Peruvian chicken

I don’t know about other places in the country but in the DC area there’s a Peruvian “charcoal” chicken place every 50 feet or so, from local chains to mom-and-pop one-offs of greatly varying quality. El Pollo Rico has long been king, though somehow not quite the same since they moved (in Wheaton; never been to the Arlington location). Super Chicken makes a good bird, and they tend to give humongous portions of their sides.

Anyway, what are they doing to those chickens that makes them so damned good? Or any other thoughts on Peruvian chicken?

I meant Super Pollo, not Super Chicken. I used to work right across the street from Super Pollo in Arlington.

I’ve never had this charcoal chicken of which you speak. I do like Lomo Saltado but it is usually made with beef.

My fiancee have been experimenting with the wealth of Peruvian restaurants we’ve discovered in the San Fernando Valley area of Los Angeles. Neither of us had had Peruvian before moving to this area, and we’re finding that we’re enjoying it immensely.

Personally, I don’t care what it is they’re doing to their chicken. Laced with crack, you say? Fine, fine. Just keep the tasty coming.

Anyone that has answers could improve the Wikipedia article on the subject. I was actually expecting much more information when I checked to see if it was worth referring you there. (also has a paragraph)

Those Peruvian Chicken places are the kind of place that you almost can’t walk by without eating there. You can smell the cooking chicken from a block away and you just kind of get hypnotized into following the smoke into the place.

ETA: DCnDC: I swear I’m not stalking you, but I think you work in Bethesda (where I work), do you know a place in the area?

Chicken on the Run on St Elmo. Never been there but gone past it many times and it’s gotten pretty favorable reviews. My experience with the dozens of different places I’ve been to in the area is that even when it’s not great, it’s still pretty damn good.

My wife is from the DC area and, prior to that, from Peru. Every time we head back to visit family, we may as well live in one of the chicken joints. I’ll admit it’s both delicious and distinctive. Nothing really close to it here in Chicago suburbia unless I perhaps want to trek up to the north side for one of the few Peruvian restaurants and even those are more sit-down places. Back in DC, you can just order it and go.

Also the yucca with that sauce. Yum!

Pollo Rico in Arlington is the best I’m aware of. I tried to make some with a recipe I found on the internet, but it just wasn’t the same (and cumin is hard to come by here in Korea). The big secret is the rotisserie; those chickens roll in their own fat drippings over charcoal, which just feeds into the deliciousness.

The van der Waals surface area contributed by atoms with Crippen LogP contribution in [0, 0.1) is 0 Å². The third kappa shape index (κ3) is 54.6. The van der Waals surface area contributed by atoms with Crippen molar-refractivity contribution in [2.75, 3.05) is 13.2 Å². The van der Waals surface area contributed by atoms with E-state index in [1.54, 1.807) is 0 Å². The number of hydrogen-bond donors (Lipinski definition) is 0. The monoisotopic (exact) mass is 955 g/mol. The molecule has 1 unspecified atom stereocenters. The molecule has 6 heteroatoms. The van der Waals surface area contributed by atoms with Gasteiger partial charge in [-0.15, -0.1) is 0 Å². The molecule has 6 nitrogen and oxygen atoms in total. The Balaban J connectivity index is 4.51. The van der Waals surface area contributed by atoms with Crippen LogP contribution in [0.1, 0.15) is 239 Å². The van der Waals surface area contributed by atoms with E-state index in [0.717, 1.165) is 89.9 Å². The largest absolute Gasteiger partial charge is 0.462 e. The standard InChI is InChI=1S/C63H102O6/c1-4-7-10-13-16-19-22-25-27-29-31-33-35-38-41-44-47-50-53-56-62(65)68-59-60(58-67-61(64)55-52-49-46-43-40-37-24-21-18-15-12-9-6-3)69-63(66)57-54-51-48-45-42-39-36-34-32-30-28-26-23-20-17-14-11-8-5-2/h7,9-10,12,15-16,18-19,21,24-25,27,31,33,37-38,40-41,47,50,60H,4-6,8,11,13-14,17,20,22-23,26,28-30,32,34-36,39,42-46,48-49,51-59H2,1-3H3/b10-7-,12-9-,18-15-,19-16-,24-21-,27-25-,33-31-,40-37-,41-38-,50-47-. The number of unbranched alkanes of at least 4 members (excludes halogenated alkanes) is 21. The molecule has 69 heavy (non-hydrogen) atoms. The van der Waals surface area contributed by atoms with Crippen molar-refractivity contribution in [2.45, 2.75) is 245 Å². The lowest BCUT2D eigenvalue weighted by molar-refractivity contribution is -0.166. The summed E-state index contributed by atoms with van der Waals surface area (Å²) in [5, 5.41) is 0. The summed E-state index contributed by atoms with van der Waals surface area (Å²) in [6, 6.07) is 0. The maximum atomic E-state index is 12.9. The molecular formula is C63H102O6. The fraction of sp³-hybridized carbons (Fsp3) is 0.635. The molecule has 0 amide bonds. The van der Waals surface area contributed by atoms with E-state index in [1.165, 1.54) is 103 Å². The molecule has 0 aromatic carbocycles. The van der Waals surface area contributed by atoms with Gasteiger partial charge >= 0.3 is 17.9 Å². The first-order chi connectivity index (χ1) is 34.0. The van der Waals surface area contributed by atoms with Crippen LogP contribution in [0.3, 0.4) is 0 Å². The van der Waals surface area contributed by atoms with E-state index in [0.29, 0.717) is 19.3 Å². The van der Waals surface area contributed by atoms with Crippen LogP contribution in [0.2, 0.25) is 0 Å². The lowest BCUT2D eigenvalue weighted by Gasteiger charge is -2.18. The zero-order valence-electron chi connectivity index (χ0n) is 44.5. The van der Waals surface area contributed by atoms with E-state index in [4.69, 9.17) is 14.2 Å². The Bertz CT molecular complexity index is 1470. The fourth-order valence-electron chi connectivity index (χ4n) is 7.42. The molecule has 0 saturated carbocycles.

Related but different: Pollo Campero, a Guatemalan chain with a somewhat different recipe, is also really good, but not consistent from one location to the other. I love the Bailey’s Crossroads location, I’m okay with Herndon’s, and I can take or leave the 14th Street locale.

Pollo Campero is excellent, but a different beast (so to speak), as it is fried chicken. That said, given a choice, I will definitely go to Pollo Campero over KFC or Popeye’s any day.

Down here in Florida we have La Granja - some folks claim it doesn’t sit well in their stomach afterwards, but most agree it’s damn good, dollarwise especially. 1/4 chicken w/rice & beans is $3.50, while a 1/2 chicken with rice, beans plantains & soda is $7.50. No wonder new locations are popping up like weeds.

P.S. Their logo looks a bit like the SNL commercial “Cluckin’ Chicken”, don’t it?

It’s a different animal, but as a chicken joint in the DC suburbs where English is rarely spoken, I figure it’s worth a mention.

We have nothing like that here. KFC is IT! Peruvian chicken? WANT!

I’ve not had authentic Peruvian chicken, but I’ve made the Cooks Illustrated version of Peruvian Garlic-Lime Chicken that uses a vertical roaster in a 500F oven. That recipe uses garlic, smoked paprika, cumin, sugar, oregano, lime zest, black pepper, habanero chiles, and mint leaves as a rub/marinade. It also calls for a mayo made with onion, lime juice, cilantro, halapenos, garlic, and mustard as a dipping sauce.

I find it quite good, but I have no way of knowing how ‘authentic’ it is. Can anyone comment?

I’ve been to those Peruvian chicken places and just don’t see what the fuss is. It tastes like any other kind of spit-roasted chicken to me. One of my Peruvian friends told me it gets soaked in beer, but that seems like it would make the chicken taste nasty.